So, you might have heard of Marie Laurencin – that chick who hung with Picasso, painted women in soft blues and pinks? Yeah, her. But what you might not know is that she was kind of sneaky rebellious during the whole Cubism craze. While others were painting dead fish and beer glasses, Laurencin was like, “Nah, girls are way prettier.”
A Different Vibe in Her Art
Laurencin wasn’t just about pretty paintings. Her canvases showcased a world ruled by women, where dudes didn’t really fit in. Think 1920s Parisian lesbian circles – that was her vibe. Cindy Kang, the curator at Philly’s Barnes Foundation, spilled the tea on Laurencin’s solo exhibition, running until January 21, titled “Marie Laurencin: Sapphic Paris.” Kang said, “Sure, it’s all pink and flowy, but there’s this dark and mysterious side that’s not just sweet stuff.”
The Genius of Marie Laurencin
What made Laurencin a boss was her ability to paint stuff that pleased her lesbian Paris crew and independent women like Gertrude Stein, Coco Chanel, and Helena Rubinstein. Yet, she kept it subtle enough to lure in male collectors like John Quinn and Dr. Albert Barnes.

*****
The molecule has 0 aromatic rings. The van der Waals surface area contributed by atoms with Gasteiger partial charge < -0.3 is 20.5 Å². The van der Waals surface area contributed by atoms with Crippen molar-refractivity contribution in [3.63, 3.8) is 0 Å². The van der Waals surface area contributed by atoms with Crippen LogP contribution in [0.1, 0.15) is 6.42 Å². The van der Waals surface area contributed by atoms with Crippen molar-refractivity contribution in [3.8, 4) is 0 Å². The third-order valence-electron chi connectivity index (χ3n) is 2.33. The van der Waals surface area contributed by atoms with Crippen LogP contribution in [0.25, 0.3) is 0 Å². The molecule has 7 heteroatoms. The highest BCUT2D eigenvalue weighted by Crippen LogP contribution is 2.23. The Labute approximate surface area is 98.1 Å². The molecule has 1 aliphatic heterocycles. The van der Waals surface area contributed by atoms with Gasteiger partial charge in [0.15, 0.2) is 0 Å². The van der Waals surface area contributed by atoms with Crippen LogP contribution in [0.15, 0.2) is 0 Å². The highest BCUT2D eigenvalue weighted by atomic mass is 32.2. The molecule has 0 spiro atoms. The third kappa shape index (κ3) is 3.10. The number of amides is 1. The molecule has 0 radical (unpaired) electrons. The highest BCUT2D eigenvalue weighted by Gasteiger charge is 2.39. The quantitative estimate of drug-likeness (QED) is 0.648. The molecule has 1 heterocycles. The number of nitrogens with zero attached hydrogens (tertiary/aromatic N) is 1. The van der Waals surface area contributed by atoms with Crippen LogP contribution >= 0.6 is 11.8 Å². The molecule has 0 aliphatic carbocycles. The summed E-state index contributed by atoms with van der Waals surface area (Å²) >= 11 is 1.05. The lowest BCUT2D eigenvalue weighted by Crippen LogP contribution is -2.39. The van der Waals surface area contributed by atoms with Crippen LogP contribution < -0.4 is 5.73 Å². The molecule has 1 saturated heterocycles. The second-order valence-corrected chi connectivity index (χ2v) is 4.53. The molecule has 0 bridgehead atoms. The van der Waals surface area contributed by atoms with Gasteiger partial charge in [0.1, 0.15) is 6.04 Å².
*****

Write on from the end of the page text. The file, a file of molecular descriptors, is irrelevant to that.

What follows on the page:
Teacups and Beginnings
So, how did this all start? Legend has it that it kicked off with a teacup. Born in Paris, Laurencin was raised by a single mom who asked her to paint a teacup when she was a teen. Turns out, she had some mad drawing skills, so she got serious about art.
By 1904, she was chilling at the Académie Humbert in Paris, making friends with artsy folks like Georges Braque and Francis Picabia. She even dipped her toes into porcelain painting but dropped it like a hot potato in 1904. Then, in 1907, she crossed paths with Picasso and got into the “bande à Picasso.”
Love and Breakups
Love was in the air as Laurencin and Apollinaire got romantically involved from 1907 to 1913. She painted them and their crew in group portraits where she lowkey stole the spotlight. But things got messy – they broke up, World War I happened, and Laurencin felt Cubism was cramping her style. She even said, “Cubism poisoned three years of my life.”
Spain, Goyas, and Evolution
During the war, she ended up in Spain with her German husband, Baron Otto von Wätjen. He partied hard, and she found her mojo. Laurencin isolated herself, embraced thick layers of paint, and stuck to a pink-and-blue palette. Goya’s influence was strong, especially in her portrayal of women.
Sapphic Love in Art
Fast forward to her return to Paris in 1920, fresh from a rocky marriage. Laurencin’s art took a turn, depicting more than just friends. Her “Women with a Dove” showcased her lover, Nicole Groult. And get this – it sold like hotcakes in 1924. Kang spills the secret: Laurencin’s queer identity was subtle, coded, meant to appeal to different audiences. It was like an artistic camouflage with a side of over-the-top femininity.